The Lawyer’s new China Elite report contains the most detailed research available on the PRC legal market and contains unparalleled insight into the country's leading law firms. They vary in size, practice focus and geographic coverage, but they all share one common quality – ambition... Read more
This year, The Lawyer’s annual ranking of the largest UK law firms by turnover is available as an interactive, digital benchmarking tool. For the first time this will allow you to manipulate each data set against the metrics of your choice.
Denton Wilde Sapte's property practice is suffering a massive blow as two senior partners leave for Sidley Austin Brown & Wood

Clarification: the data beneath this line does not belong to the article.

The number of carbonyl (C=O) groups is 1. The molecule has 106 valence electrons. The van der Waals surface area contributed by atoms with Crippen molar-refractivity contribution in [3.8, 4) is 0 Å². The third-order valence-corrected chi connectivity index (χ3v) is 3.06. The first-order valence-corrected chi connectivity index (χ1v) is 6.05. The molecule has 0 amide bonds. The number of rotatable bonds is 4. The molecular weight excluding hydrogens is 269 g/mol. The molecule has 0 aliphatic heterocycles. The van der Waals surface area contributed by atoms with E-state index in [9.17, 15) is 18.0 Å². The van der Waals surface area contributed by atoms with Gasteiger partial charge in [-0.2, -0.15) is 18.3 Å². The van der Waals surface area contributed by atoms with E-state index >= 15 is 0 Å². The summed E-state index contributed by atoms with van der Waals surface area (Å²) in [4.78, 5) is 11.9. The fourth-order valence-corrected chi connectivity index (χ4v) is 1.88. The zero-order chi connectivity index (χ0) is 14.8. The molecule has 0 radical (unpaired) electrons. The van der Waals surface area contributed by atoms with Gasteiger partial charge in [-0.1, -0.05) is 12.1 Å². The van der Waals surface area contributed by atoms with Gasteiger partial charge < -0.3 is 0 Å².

Mark Menhennet and Debbie Carslaw are to join Sidley's international finance group where they will specialise in property finance. The move will leave a significant gap in Dentons' property finance group and could affect the practice's relationships with Royal Bank of Scotland and Morgan Stanley, given the strong links both partners have with the banks. At Sidley, Menhennet and Carslaw will advise banks and other lenders and will focus on the origination of loans that are increasingly being structured for the final purpose of securitisation. Sidley currently has just one property partner. Co-head of international finance Graham Penn said that the hires would take the practice to another level. Penn highlighted a trend in the US where banks instruct the same firm for origination work and for securitisation. This trend is now moving to the UK so it is worth noting that Sidley also has a strong relationship with Morgan Stanley. On the back of the recruitment, Sidley will now be able to do the origination work for large commercial mortgage-backed properties. "This rounds out our London practice in terms of increasing our ability to undertake the origination work where the exit strategy is securitisation. It will also give us greater capacity to support the corporate and insolvency practices," said Penn. Securitisation is increasingly used as an alternative means of property financing, as the assets are stable instruments. Penn said: "These transactions lend themselves to capital markets transactions because people want long-term commitments that are safe."